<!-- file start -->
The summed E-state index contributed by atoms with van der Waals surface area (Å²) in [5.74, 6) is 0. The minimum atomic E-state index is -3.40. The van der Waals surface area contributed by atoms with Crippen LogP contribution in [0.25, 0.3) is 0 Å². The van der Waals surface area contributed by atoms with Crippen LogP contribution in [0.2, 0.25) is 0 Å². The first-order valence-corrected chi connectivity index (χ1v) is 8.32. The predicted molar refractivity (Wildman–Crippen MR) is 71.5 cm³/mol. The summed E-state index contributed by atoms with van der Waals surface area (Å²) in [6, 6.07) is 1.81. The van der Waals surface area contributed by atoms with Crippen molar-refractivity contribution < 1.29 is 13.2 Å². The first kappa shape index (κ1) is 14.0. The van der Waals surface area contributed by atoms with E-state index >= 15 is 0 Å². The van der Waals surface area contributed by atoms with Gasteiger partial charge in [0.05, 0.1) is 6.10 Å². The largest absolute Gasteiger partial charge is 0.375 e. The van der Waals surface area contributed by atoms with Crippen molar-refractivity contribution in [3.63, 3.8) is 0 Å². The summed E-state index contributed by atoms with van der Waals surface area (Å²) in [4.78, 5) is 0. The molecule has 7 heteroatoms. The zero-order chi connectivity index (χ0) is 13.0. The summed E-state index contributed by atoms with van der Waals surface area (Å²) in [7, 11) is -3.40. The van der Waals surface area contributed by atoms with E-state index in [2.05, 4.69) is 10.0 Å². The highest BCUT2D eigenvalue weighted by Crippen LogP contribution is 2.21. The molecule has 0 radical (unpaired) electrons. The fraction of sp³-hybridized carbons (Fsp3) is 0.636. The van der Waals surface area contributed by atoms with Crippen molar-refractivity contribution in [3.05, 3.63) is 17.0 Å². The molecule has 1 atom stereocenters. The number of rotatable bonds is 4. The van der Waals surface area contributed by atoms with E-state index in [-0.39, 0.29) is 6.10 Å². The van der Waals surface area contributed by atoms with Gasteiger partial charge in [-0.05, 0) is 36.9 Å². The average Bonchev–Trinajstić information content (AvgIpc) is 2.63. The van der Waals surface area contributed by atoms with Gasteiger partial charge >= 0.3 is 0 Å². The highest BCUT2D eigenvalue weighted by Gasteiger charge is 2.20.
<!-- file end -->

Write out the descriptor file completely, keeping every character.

The summed E-state index contributed by atoms with van der Waals surface area (Å²) in [5.74, 6) is 0. The minimum atomic E-state index is -3.40. The van der Waals surface area contributed by atoms with Crippen LogP contribution in [0.25, 0.3) is 0 Å². The van der Waals surface area contributed by atoms with Crippen LogP contribution in [0.2, 0.25) is 0 Å². The first-order valence-corrected chi connectivity index (χ1v) is 8.32. The predicted molar refractivity (Wildman–Crippen MR) is 71.5 cm³/mol. The summed E-state index contributed by atoms with van der Waals surface area (Å²) in [6, 6.07) is 1.81. The van der Waals surface area contributed by atoms with Crippen molar-refractivity contribution < 1.29 is 13.2 Å². The first kappa shape index (κ1) is 14.0. The van der Waals surface area contributed by atoms with E-state index >= 15 is 0 Å². The van der Waals surface area contributed by atoms with Gasteiger partial charge in [0.05, 0.1) is 6.10 Å². The largest absolute Gasteiger partial charge is 0.375 e. The van der Waals surface area contributed by atoms with Crippen molar-refractivity contribution in [3.63, 3.8) is 0 Å². The summed E-state index contributed by atoms with van der Waals surface area (Å²) in [4.78, 5) is 0. The molecule has 7 heteroatoms. The zero-order chi connectivity index (χ0) is 13.0. The summed E-state index contributed by atoms with van der Waals surface area (Å²) in [7, 11) is -3.40. The van der Waals surface area contributed by atoms with E-state index in [2.05, 4.69) is 10.0 Å². The highest BCUT2D eigenvalue weighted by Crippen LogP contribution is 2.21. The molecule has 0 radical (unpaired) electrons. The fraction of sp³-hybridized carbons (Fsp3) is 0.636. The van der Waals surface area contributed by atoms with Crippen molar-refractivity contribution in [3.05, 3.63) is 17.0 Å². The molecule has 1 atom stereocenters. The number of rotatable bonds is 4. The van der Waals surface area contributed by atoms with E-state index in [-0.39, 0.29) is 6.10 Å². The van der Waals surface area contributed by atoms with Gasteiger partial charge in [-0.05, 0) is 36.9 Å². The average Bonchev–Trinajstić information content (AvgIpc) is 2.63. The van der Waals surface area contributed by atoms with Gasteiger partial charge >= 0.3 is 0 Å². The highest BCUT2D eigenvalue weighted by Gasteiger charge is 2.20.